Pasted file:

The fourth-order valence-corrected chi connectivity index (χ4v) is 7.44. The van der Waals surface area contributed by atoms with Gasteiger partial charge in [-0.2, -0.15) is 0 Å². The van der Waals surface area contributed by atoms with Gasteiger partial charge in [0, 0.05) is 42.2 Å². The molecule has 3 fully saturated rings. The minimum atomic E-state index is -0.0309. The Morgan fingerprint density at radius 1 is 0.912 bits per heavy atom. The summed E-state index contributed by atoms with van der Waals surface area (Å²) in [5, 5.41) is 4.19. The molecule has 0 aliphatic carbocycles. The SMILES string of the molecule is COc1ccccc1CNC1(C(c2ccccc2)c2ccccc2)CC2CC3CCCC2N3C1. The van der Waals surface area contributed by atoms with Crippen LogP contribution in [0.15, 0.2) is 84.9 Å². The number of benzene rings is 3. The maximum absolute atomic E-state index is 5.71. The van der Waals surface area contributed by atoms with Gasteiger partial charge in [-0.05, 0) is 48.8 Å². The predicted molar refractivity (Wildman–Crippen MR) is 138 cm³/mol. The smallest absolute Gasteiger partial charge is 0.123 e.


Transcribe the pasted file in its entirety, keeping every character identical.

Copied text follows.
The fourth-order valence-corrected chi connectivity index (χ4v) is 7.44. The van der Waals surface area contributed by atoms with Gasteiger partial charge in [-0.2, -0.15) is 0 Å². The van der Waals surface area contributed by atoms with Gasteiger partial charge in [0, 0.05) is 42.2 Å². The molecule has 3 fully saturated rings. The minimum atomic E-state index is -0.0309. The Morgan fingerprint density at radius 1 is 0.912 bits per heavy atom. The summed E-state index contributed by atoms with van der Waals surface area (Å²) in [5, 5.41) is 4.19. The molecule has 0 aliphatic carbocycles. The SMILES string of the molecule is COc1ccccc1CNC1(C(c2ccccc2)c2ccccc2)CC2CC3CCCC2N3C1. The van der Waals surface area contributed by atoms with Crippen LogP contribution in [0.15, 0.2) is 84.9 Å². The number of benzene rings is 3. The maximum absolute atomic E-state index is 5.71. The van der Waals surface area contributed by atoms with Gasteiger partial charge in [-0.05, 0) is 48.8 Å². The predicted molar refractivity (Wildman–Crippen MR) is 138 cm³/mol. The smallest absolute Gasteiger partial charge is 0.123 e.